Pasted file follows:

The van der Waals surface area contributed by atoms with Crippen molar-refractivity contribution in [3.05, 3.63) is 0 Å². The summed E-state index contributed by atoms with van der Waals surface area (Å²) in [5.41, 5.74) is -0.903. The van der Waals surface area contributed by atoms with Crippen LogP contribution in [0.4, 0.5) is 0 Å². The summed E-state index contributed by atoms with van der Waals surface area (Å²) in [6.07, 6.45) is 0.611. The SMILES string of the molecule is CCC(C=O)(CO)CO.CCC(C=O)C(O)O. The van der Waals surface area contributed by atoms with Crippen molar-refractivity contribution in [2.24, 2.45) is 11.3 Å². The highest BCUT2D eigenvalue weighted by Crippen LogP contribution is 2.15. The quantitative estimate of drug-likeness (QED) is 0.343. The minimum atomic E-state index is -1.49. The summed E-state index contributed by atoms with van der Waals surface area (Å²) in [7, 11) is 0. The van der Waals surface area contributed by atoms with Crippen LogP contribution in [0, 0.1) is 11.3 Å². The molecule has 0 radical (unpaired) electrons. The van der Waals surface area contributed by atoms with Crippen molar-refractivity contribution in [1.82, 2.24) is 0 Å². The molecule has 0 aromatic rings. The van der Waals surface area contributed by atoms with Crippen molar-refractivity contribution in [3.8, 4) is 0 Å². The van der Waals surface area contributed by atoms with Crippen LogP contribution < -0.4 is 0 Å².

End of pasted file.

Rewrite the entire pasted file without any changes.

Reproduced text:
The van der Waals surface area contributed by atoms with Crippen molar-refractivity contribution in [3.05, 3.63) is 0 Å². The summed E-state index contributed by atoms with van der Waals surface area (Å²) in [5.41, 5.74) is -0.903. The van der Waals surface area contributed by atoms with Crippen LogP contribution in [0.4, 0.5) is 0 Å². The summed E-state index contributed by atoms with van der Waals surface area (Å²) in [6.07, 6.45) is 0.611. The SMILES string of the molecule is CCC(C=O)(CO)CO.CCC(C=O)C(O)O. The van der Waals surface area contributed by atoms with Crippen molar-refractivity contribution in [2.24, 2.45) is 11.3 Å². The highest BCUT2D eigenvalue weighted by Crippen LogP contribution is 2.15. The quantitative estimate of drug-likeness (QED) is 0.343. The minimum atomic E-state index is -1.49. The summed E-state index contributed by atoms with van der Waals surface area (Å²) in [7, 11) is 0. The van der Waals surface area contributed by atoms with Crippen LogP contribution in [0, 0.1) is 11.3 Å². The molecule has 0 radical (unpaired) electrons. The van der Waals surface area contributed by atoms with Crippen molar-refractivity contribution in [1.82, 2.24) is 0 Å². The molecule has 0 aromatic rings. The van der Waals surface area contributed by atoms with Crippen molar-refractivity contribution in [3.8, 4) is 0 Å². The van der Waals surface area contributed by atoms with Crippen LogP contribution < -0.4 is 0 Å².